But still…I have to shut up that editor in my skull, and that’s a bitch.

I spent the majority of the week cracking the whip upon myself.  I typed and turned pages and typed some more.  I stopped here and there for sips of coffee, but other than that I wouldn’t let myself fix even a typo.  I’m pleased to say that I’ve improved my discipline day-over-day in this regard.  I still change things here and there, and when I do I’m going with my gut feeling that I must do it, but if it takes more than a few seconds, I’m getting ahead of myself and will leave it for the next draft.  Even if this last line sounds contrary to everything I’ve been saying, it’s still true; art is about the when, the what, the how, and the who.  Why can go fuck itself.  That’s the process of creating art.

My original plan was to finish this second draft by the end of this week.  A cold forced more rest on me, since I have to be dad, husband, and maintain the day-job before being a novelist.  Some facts of life have no middle ground, and I know better than to push too hard.  I’m set on doing as much as I can this second week, and keeping myself aligned with the draft-by-draft goals I’ve set for myself.  It’ll keep me happy and working, and since I want this story to be awesome, that’s the best thing I can do.

All the Juicy Details of My Writing & Editing Process

To all those who create,
To all believe in dreams,
To those who hold pen, iPad, or laptop,
To those who make it up and write it down,
And finally those who believe in damn good story,
I offer this detailed expression of…not what I do, exactly; more like how I do it.

May it aid, inform, inspire, and upset you.
Take it, trash it, steal it, transform it.
If somehow it helps you find your own version of the following,
It’s tenfold worth the effort of defining the imaginary.

My Writing & Revision Process

Last updated: April 1, 2014

1st Draft – Handwritten
2nd Draft – Typing It Up
3rd Draft – Red Ink Revision
4th Draft – Sound, Language, & Continuity (Alpha)
5th Draft – Alpha to Beta
6th Draft – The Final Draft


1st Draft – Handwritten

 I’ve got a pretty good handle on this.  The keys are letting it happen, exaggeration, and getting out as much of what I see as possible.  I envision myself as a sculptor working with clay.  I like that medium because it can be reworked, re-smooshed,  and re-moistened, at least to a certain point.  That feels like me, with my stories.  I’ve got to have a plan, and if it doesn’t work after a few tries, it’s time to let that clay dry out or throw it back into the mental vat which is the creative-ether of the Imaginary Playground – the substructure beneath the merry-go-round and the jungle gym and the feet of all my screaming people.  It’s the building blocks of them, in fact.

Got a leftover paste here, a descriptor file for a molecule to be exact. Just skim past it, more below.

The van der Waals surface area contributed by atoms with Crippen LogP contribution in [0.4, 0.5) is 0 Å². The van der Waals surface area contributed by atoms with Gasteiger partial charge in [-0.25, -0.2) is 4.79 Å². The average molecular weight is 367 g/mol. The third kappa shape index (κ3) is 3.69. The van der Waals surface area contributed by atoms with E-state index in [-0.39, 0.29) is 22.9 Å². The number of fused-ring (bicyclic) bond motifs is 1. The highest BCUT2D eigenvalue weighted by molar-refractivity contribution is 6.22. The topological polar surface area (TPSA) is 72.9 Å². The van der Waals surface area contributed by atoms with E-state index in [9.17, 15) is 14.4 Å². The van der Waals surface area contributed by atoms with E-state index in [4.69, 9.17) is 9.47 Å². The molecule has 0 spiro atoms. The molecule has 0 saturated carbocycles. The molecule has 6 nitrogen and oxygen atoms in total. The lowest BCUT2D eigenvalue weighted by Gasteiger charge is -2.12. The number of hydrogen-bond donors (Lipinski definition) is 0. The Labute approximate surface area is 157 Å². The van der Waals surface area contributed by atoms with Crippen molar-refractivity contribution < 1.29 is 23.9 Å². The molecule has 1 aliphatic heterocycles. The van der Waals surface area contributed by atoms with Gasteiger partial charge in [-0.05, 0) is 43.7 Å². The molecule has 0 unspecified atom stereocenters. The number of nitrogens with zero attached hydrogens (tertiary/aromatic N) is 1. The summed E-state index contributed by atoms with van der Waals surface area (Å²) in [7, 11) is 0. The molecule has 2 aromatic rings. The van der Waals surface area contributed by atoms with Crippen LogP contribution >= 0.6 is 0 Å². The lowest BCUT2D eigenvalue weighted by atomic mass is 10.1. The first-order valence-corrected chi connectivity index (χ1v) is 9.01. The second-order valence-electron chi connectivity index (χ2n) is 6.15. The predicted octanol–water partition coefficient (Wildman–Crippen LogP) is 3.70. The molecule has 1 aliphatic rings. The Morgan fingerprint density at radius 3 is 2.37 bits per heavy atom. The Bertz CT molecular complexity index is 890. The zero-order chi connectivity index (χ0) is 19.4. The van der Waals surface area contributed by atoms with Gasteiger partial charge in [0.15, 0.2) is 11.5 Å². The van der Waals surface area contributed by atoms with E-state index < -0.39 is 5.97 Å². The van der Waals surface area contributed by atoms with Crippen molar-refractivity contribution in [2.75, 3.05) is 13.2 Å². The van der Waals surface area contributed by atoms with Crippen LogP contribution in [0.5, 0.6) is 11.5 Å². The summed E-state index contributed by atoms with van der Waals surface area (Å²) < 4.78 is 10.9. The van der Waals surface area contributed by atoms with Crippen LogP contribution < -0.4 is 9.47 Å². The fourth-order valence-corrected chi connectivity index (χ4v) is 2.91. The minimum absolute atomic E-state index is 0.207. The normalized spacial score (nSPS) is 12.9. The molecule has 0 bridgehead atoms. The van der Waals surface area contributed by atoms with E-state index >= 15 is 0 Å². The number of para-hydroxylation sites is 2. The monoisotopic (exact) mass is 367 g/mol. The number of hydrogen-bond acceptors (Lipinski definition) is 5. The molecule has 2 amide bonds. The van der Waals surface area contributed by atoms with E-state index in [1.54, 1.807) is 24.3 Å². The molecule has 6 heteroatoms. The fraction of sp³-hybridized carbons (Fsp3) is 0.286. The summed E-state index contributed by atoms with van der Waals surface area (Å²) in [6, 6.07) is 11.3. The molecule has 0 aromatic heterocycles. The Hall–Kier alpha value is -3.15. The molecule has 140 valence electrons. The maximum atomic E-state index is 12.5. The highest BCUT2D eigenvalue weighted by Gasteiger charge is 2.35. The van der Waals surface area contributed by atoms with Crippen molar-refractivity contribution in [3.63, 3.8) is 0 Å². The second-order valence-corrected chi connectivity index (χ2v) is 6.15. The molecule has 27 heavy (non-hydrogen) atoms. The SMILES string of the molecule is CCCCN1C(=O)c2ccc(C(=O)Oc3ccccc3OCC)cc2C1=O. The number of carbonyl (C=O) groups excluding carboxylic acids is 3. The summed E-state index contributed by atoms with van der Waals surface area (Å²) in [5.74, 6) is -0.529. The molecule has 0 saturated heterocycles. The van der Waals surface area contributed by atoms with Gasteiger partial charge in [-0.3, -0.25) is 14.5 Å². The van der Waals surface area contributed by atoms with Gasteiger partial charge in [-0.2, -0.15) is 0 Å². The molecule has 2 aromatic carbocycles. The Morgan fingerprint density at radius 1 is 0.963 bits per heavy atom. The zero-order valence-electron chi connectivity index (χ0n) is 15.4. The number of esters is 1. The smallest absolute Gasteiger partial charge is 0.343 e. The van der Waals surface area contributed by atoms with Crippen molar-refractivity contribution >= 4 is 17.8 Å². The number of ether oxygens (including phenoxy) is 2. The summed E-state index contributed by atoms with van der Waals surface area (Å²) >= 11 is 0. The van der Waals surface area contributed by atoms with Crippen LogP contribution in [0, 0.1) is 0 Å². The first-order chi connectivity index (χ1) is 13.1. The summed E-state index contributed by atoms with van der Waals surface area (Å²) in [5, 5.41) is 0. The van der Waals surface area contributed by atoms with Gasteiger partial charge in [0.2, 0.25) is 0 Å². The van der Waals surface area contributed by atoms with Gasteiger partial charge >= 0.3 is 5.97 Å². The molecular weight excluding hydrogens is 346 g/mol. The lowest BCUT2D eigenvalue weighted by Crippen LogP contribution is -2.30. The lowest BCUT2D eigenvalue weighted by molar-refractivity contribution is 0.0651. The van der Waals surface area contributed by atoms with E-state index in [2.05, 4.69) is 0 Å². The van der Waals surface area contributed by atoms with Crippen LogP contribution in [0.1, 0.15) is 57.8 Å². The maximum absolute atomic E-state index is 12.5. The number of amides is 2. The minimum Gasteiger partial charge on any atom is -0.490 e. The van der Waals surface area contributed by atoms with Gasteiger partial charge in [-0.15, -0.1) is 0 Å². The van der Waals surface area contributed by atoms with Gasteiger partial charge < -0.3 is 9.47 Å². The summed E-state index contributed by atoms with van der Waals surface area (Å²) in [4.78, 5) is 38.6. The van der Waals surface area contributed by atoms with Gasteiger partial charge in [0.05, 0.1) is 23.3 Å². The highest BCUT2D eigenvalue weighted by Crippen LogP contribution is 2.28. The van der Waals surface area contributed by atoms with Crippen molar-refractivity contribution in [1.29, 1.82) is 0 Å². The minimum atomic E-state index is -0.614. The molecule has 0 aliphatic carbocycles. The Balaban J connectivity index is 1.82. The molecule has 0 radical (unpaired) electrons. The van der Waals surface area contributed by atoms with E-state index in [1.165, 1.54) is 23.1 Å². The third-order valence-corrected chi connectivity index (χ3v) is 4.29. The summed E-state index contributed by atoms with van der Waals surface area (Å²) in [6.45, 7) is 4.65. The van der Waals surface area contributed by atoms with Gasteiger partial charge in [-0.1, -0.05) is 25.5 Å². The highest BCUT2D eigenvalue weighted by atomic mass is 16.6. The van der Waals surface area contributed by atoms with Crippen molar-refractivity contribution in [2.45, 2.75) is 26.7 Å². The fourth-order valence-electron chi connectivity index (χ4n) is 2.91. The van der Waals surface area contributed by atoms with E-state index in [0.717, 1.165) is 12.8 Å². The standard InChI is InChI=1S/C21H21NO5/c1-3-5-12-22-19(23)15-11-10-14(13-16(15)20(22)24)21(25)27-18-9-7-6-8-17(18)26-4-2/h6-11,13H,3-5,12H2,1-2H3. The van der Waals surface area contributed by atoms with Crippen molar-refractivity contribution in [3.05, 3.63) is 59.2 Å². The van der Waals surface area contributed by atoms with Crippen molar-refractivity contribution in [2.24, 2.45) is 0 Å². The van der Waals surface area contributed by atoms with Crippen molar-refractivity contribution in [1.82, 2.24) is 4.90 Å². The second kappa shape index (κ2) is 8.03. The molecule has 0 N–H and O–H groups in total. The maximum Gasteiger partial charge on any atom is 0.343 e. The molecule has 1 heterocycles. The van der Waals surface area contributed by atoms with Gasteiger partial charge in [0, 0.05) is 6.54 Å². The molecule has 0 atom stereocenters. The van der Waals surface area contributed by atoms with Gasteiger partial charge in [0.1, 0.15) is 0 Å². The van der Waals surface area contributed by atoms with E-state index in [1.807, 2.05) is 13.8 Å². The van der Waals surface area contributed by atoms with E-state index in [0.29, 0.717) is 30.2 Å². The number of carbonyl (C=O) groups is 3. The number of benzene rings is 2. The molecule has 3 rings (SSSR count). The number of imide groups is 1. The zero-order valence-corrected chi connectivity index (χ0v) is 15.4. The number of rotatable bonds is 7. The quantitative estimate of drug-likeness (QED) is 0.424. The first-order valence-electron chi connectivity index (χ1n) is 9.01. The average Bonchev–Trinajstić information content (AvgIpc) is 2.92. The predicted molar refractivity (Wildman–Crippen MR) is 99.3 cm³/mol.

There’s room for adjustment during the process, though.  I can even cut off hunks of clay and slap some fresh stuff on what’s already there.  There’s no wrong way at this point, but there are a few factors to consider:

Consistency.  Once I start a project, I need to work on it every day until it’s done, or I tend to lose the thread of the narrative, and also the details become more nebulous.  This leads to confusion later, sometimes even outright paradox.

Concentration.  My mind is always full of ideas – it’s the nature of the Imaginary Playground – but once I start listening to one, all the others have to take a number.  Sure, little bits pop through, and those go into Evernote or the journal, but the majority of my writer’s senses must stay with the tale at hand.

Commitment.  Once I’m involved in a story, I have to accept that there will be rough patches, roadblocks, doubts, and fears…and I have to let them all go straight to hell.  This draft is about getting the story out, not making it perfect.

 2nd Draft – Typing It Up

 This is where I transcribe my handwritten draft into the computer.  During this time, I may make word choice corrections  or rearrange an obviously awkward sentence.  Questions, observations, missing info, or other thoughts for later go in brackets.  I had been using <xyz> but it strikes me now that I could use [these brackets] without a shift-keystroke.  Hmmm…  Either way, they stand out from the narrative and are visually hard to miss.  That way I won’t have to worry overmuch about leaving them in when I move on to later drafts.

The key here is getting it all out to a workable form, as quickly as possible.  Backing up and saving often, off-drive is important and probably why I should start saving all drafts in the cloud.  It saves me time and gives me access no matter where I am, what device I have, and if I have a computer snafu the draft doesn’t require rescue.

By getting it out, I mean I want to type quickly, not get bogged down with trying the “figure out” the snags, rough patches, plot holes, and so on.  It’s easy to get discouraged when there’s a problem or a mistake, but fixing that schtuff isn’t the point of this draft.  It’s not getting fixed without some forethought.  To continue with the clay metaphor, you’re getting it ready for the shaping here, not doing much beyond the very obvious and minor corrections.

For those situations where I can’t do a quick in-line annotation, I’ll make a not of the page in the Evernote file associated with that particular story.  Then I’ll move on, and keep doing what I’ve prescribed here, until the whole story is a typed manuscript.